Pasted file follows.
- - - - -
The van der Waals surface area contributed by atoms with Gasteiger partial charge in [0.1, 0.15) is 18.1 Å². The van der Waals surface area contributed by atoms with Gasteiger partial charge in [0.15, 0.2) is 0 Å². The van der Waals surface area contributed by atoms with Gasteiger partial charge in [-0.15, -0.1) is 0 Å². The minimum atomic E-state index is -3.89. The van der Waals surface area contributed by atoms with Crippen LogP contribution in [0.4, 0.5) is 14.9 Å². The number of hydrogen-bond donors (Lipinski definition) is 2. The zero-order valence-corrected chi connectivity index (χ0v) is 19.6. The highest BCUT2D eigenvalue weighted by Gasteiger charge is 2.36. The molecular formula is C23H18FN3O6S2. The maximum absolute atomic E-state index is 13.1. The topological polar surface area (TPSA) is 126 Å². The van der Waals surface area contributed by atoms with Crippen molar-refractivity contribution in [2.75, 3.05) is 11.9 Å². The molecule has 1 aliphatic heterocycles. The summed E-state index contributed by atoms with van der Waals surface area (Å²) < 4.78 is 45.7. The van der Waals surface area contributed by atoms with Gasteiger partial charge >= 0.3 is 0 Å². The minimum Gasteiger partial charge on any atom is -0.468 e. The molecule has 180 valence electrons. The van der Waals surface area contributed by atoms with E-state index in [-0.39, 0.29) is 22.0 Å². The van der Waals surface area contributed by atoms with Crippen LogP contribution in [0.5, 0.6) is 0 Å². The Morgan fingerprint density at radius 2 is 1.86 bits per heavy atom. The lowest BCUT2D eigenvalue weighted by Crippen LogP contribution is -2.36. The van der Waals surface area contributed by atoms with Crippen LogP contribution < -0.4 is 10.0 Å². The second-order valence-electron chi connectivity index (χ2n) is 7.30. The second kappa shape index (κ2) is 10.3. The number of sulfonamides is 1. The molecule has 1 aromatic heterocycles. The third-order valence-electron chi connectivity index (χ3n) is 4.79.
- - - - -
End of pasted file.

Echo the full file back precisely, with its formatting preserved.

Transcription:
The van der Waals surface area contributed by atoms with Gasteiger partial charge in [0.1, 0.15) is 18.1 Å². The van der Waals surface area contributed by atoms with Gasteiger partial charge in [0.15, 0.2) is 0 Å². The van der Waals surface area contributed by atoms with Gasteiger partial charge in [-0.15, -0.1) is 0 Å². The minimum atomic E-state index is -3.89. The van der Waals surface area contributed by atoms with Crippen LogP contribution in [0.4, 0.5) is 14.9 Å². The number of hydrogen-bond donors (Lipinski definition) is 2. The zero-order valence-corrected chi connectivity index (χ0v) is 19.6. The highest BCUT2D eigenvalue weighted by Gasteiger charge is 2.36. The molecular formula is C23H18FN3O6S2. The maximum absolute atomic E-state index is 13.1. The topological polar surface area (TPSA) is 126 Å². The van der Waals surface area contributed by atoms with Crippen molar-refractivity contribution in [2.75, 3.05) is 11.9 Å². The molecule has 1 aliphatic heterocycles. The summed E-state index contributed by atoms with van der Waals surface area (Å²) < 4.78 is 45.7. The van der Waals surface area contributed by atoms with Gasteiger partial charge >= 0.3 is 0 Å². The minimum Gasteiger partial charge on any atom is -0.468 e. The molecule has 180 valence electrons. The van der Waals surface area contributed by atoms with E-state index in [-0.39, 0.29) is 22.0 Å². The van der Waals surface area contributed by atoms with Crippen LogP contribution in [0.5, 0.6) is 0 Å². The Morgan fingerprint density at radius 2 is 1.86 bits per heavy atom. The lowest BCUT2D eigenvalue weighted by Crippen LogP contribution is -2.36. The van der Waals surface area contributed by atoms with Crippen LogP contribution < -0.4 is 10.0 Å². The second-order valence-electron chi connectivity index (χ2n) is 7.30. The second kappa shape index (κ2) is 10.3. The number of sulfonamides is 1. The molecule has 1 aromatic heterocycles. The third-order valence-electron chi connectivity index (χ3n) is 4.79.